WASHINGTON // After an arduous six-year journey, Willard Mitt Romney has officially secured his party's nomination as its candidate for the US presidency.
But now the real work begins for the Republican Party as it tries to persuade the American public that Mr Romney should be the country's next commander-in-chief.
The challenge: to present the Harvard graduate, multimillionaire son of a former governor of Michigan - also a one-time presidential hopeful - as "a regular guy" and counteract a White House narrative that Mr Romney is too rich to care about ordinary people.
On Tuesday, the first full day of a Hurricane Isaac delayed convention, Reince Preibus, the Republican National Committee chairman described Mr Romney as a man of "tremendous achievement". He cited his record as governor of Massachusetts, in business sector and in organising the Salt Lake City Winter Olympics in 2002.
But he was also quick to reference a man who "never asks for accolades", a man of "humble focus", and a "family man".
John Boehner, the Republican leader of the House of Representatives, pitched the idea that a president is also chosen for his appeal as a person others want to have a drink with. Invoking a bar, Mr Boehner said Mr Romney was "from a family of builders".
The chief responsibility, however, for presenting a warmer image for Mr Romney fell to Ann Romney, his wife of more than 40 years.
Mrs Romney came, she said, to speak of "love". And she recounted her husband's steadfastness in caring for a family while pursuing his own "successful" career. She slammed those who hold his success against him. She said that while her marriage had been described as "story book", she had her struggles with multiple sclerosis and breast cancer and in raising five boys.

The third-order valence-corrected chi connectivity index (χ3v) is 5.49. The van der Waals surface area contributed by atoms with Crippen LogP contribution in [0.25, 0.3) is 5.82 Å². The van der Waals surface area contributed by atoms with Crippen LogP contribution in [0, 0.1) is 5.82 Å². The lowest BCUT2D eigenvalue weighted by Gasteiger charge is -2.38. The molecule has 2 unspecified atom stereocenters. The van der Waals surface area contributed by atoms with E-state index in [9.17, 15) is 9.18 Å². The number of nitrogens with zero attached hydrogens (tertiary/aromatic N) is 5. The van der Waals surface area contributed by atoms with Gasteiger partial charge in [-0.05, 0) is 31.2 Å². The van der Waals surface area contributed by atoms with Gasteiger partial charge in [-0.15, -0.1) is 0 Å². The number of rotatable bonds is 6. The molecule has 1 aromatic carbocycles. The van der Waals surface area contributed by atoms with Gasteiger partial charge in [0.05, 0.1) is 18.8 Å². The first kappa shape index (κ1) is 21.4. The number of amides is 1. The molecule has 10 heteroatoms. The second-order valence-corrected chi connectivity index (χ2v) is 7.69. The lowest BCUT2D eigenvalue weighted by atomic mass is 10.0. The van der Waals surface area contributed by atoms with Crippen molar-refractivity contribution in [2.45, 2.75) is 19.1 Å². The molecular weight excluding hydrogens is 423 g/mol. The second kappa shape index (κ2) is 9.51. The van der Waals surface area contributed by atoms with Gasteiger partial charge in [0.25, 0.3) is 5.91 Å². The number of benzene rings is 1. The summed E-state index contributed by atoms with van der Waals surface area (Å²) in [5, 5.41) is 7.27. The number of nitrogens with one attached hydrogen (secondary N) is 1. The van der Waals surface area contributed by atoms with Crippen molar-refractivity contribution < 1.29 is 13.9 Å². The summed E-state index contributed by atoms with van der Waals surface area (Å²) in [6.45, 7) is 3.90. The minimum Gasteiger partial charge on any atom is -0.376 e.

"What Mitt Romney and I have," she said, "is a real marriage."
Despite her best effort, Mrs Romney's was not an easy task. Opinion polls consistently find that Americans like Barack Obama, the US president, more than Mr Romney, even if they admire other qualities in the challenger.
A Gallup poll last week, for instance, found that 52 per cent thought Mr Romney would be better suited to handle the US economy, a key issue in November's election, with only 43 per cent favouring Mr Obama on the subject.
But the same poll also found that Mr Obama led Mr Romney in every other category and by more than 20 per cent in terms of likeability: 54 per cent of Americans found Mr Obama more likeable than Mr Romney, with only 31 per cent thinking the opposite.
A presidential election is not strictly a popularity contest and many factors play a role. But presidential hopefuls are also judged on their popularity and the numbers cannot be ignored. That George W Bush was seen as personable and plain-spoken when compared to the slightly aloof Al Gore in 2000 arguably proved signifanct in that, the tightest of elections.
On the current likablity ranking, Mr Romney performs worse than Walter Mondale in 1984, Michael Dukakis in 1988, George HW Bush in 1992, and Bob Dole in 1996, presidential hopefuls from both parties who were eventually beaten comfortably.
"I am who I am," Mr Romney repeated three times in a recent interview with Politico, a newspaper focused on politics.
His own party doesn't seem sure that this is enough.